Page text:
ROBYN HOOD Delivers Delightful Comedy in a Dark Succubus Story

It’s getting a little chilly outside for most of us. The perfect weather to grab something like a hoodie to stave off the brusque air. But that desire for this classic piece of clothing takes a sinister twist in Robyn Hood. The film’s creatives previously spoke to us about this succubus story with its titular character stealing hoodies and souls from unsuspecting men. Now Robyn Hood is officially in the horror sphere with a short premiering on October 24 in Atlanta. It chronicles Robyn’s encounter with Qaseem a.k.a. Q, the latest guy to cross her path. And it is a comedic and dark delight.

photo of a man wearing a white hoodie sitting beside a woman with curly hair in Robyn Hood horror short

Courtesy of Shayla Racquel Films/Filled with Magic Productions

Robyn Hood starts off innocent enough. Q (Daniel Augustin) gets together with his friends Crystal (Bianca Bethune) and Jalen (Ben Abiola) for a casual night of drinks and conversation. Their realistic banter and dynamic quickly establish their friendship, raising the viewer’s investment in them as characters. There’s nothing quite like a humorous rogue best friend like Jalen to compliment and hype up a charming handsome lead. We get just enough expository info about Q to care about his journey but not to the point that what transpires with him feels “unfair.”

Q is fresh off a breakup and not looking for a woman. Of course, this means he must meet someone right? Enter Robyn, a seemingly single woman sitting at the bar sipping wine. (Hint: this isn’t the first time we see her. Watch Robyn Hood more than once to pick up on the details!) Gail Bean brings this mysterious character to life, infusing her with directness, sex appeal, and a sort of otherwordly aura (bolstered by the dreamy lens she’s seen through) that sparks curiosity.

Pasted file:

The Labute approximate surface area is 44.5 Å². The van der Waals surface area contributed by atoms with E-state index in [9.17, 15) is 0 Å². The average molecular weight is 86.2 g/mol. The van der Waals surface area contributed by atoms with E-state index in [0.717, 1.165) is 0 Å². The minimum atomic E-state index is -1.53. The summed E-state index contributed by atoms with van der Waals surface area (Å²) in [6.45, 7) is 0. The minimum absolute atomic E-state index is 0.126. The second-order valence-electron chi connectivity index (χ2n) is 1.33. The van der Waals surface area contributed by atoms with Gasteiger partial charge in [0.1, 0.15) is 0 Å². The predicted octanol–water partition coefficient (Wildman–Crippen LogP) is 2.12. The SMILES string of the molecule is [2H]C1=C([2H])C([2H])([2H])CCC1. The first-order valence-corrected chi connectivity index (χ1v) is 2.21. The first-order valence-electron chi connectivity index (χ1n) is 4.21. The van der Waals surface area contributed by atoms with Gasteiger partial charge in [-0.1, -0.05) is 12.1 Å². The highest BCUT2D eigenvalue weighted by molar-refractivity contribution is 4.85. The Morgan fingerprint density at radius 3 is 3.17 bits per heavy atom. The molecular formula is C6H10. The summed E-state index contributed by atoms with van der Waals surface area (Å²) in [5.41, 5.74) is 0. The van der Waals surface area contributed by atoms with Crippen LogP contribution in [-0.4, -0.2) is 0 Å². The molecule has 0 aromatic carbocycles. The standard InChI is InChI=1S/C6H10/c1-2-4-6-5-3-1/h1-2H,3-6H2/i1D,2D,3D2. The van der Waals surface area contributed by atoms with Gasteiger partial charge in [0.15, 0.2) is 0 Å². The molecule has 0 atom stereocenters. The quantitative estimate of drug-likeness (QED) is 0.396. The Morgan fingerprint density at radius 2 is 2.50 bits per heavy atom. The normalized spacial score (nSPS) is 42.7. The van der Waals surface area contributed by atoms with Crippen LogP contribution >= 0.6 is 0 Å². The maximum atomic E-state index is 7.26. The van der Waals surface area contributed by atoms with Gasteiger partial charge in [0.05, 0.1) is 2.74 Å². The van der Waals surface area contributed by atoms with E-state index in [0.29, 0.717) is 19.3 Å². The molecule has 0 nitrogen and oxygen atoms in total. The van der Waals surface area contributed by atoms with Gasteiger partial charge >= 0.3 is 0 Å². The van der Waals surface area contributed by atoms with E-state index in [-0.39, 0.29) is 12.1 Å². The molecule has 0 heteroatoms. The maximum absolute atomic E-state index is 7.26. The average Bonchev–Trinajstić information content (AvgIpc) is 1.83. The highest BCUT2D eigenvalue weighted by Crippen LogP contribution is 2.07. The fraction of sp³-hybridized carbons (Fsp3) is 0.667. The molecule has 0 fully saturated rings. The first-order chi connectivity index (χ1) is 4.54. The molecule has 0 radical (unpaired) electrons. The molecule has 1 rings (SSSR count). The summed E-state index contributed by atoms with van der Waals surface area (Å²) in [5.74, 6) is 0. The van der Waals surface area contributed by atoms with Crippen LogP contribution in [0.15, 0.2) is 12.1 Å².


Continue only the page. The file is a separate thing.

a woman wearing a tan hoodie sits on a man's lap in Robyn Hood horror short

Courtesy of Shayla Racquel Films/Filled with Magic Productions

Things escalate quickly, sweeping us from a bar to Q’s (hella swanky) place. Their interactions are equal parts sexy with intermittent humor infused until things start to go left field. Robyn is cold (like, really cold) and only Q’s hoodie will warm her up. Tension raises as Q realizes that his night of passion is turning into terror. And just when you think you know how this will end, the story delivers something different. The final moments make you crave more stories from Robyn, a baddie whose bad because she can be. There’s no need for rationale nor further explanation for her actions.

Robyn Hood‘s creative team, comprised of writer/ executive producer Shayla Racquel, producer Moon Ferguson of Juju: The Web Series, director Janeen Talbott, and cinematographer Kennard Medina, all did what needed to be done. The pacing, dialogue, nuanced connections, lighting, sleek locations, exquisite array of Black people, and everything in between makes for a gorgeous short. Brings my heart joy to see independent works done with heart and style. Robyn Hood is a quick and fun ride that takes women’s desire to wear a man’s clothes to another level.

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